Charmian expresses her opposing belief in being honest and agreeable with a lover, the silly git. Antony enters and can't get a word in edgewise due to Cleopatra's dying-duck fits. When she finally hears of Fulvia's death, she still manages to play martyr and engage in the "childish histrionics" (Carey 453) and "beguiling craftiness" (460) of a "scheming coquette" (458). She laments Antony's anticipated reaction at her own death since he sheds no tears for Fulvia now (as if his crying now wouldn't have sent her on another worse rant) -- in other words, how Fulvia's death affects her is the focus. As a few students have pointed out, Cleopatra makes Antony's "presence in her life more certain by drawing his attentions to her instead of his feelings." Cleopatra snarks at Antony, "Good now, play one scene / Of excellent dissembling, and let it look / Like perfect honor" (I.iii.78-80). Nevertheless, Antony will leave.
Antony's "co-triumvirs" in Rome -- Octavius Caesar and Lepidus -- discuss the state of the State, with Caesar sniping about Antony and insulting his manhood and weakness for Cleopatra. News of the new Pompey at sea and his popularity prompts Caesar to insult the populace, much like Antony had. In an apostrophe to the absent Antony, Caesar lists his faults, but some of what Octavius Caesar considers dishonorable behavior actually seems admirable. Caesar recounts the debased extremes Antony resorted to during a famine following military defeat, but it sounds impressive (I.iv.56ff). "As a result, his attempt to turn these incidents into an indictment against Antony tells us, in reality, more about young Caesar's insecurities than it does about Antony" (Carey 460) -- in other words, Caesar and Cleopatra overlap in behavior somewhat.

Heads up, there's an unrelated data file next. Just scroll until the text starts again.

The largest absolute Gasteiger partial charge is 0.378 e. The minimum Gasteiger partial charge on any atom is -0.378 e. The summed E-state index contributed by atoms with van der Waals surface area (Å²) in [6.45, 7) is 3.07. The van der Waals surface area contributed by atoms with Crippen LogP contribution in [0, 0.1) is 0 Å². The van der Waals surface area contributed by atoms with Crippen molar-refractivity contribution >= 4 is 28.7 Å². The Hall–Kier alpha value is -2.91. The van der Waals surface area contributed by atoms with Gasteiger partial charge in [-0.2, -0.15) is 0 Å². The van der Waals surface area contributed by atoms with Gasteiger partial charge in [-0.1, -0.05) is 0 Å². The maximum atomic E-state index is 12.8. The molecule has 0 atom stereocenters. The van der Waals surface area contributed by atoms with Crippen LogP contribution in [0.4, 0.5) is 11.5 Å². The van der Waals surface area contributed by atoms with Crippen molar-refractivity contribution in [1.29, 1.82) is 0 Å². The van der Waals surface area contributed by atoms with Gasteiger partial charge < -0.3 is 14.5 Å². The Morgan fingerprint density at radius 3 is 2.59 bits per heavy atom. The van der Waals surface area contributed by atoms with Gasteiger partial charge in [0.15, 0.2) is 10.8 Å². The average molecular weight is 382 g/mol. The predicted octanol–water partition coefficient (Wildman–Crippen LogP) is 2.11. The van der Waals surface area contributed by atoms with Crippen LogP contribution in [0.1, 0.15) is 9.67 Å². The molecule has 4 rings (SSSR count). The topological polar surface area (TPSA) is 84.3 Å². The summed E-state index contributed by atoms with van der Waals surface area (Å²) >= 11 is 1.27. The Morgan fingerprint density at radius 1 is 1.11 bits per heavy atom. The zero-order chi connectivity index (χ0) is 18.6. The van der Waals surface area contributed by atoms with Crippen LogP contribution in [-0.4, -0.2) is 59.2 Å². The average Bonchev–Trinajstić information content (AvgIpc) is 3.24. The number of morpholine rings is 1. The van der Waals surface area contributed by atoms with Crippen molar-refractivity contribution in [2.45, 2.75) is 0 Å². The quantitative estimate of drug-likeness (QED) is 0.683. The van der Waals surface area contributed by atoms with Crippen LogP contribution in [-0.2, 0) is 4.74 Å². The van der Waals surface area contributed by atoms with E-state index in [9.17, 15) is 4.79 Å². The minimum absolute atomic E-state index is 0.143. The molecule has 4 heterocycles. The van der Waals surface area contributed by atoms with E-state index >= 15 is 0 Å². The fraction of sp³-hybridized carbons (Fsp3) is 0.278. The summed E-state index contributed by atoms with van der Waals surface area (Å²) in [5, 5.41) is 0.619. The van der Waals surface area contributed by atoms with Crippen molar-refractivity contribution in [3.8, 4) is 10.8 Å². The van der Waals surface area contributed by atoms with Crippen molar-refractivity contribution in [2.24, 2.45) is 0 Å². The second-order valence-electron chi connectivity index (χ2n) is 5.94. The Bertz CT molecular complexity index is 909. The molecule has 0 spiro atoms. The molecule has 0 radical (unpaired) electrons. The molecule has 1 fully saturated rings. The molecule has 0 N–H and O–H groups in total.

Cleopatra is bored and thinking of Antony. She wants to sleep the time away with the help of a narcotic, mandragora, but banters a while with Mardian, a eunuch. She indicates that Antony calls her "my serpent of old Nile" (I.v.25) and compares herself to food: when Julius Caesar was alive, she was "A morsel for a monarch" (I.v.31). Alexas enters, bringing a pearl Antony has kissed and sent Cleopatra. When she hears that Antony was neither sad nor merry, she raves about his marvelously medium mood.
||Cleopatra makes Charmian insist that Antony, not Julius Caesar, is her one true love, and she dismisses the earlier affair as having come during "My salad days, / When I was green in judgment, cold in blood" (I.v.73-74). She is using the phrase not as we do to mean times of romantic poverty or colorful youth, but rather as an image of inexperience and passionlessness.|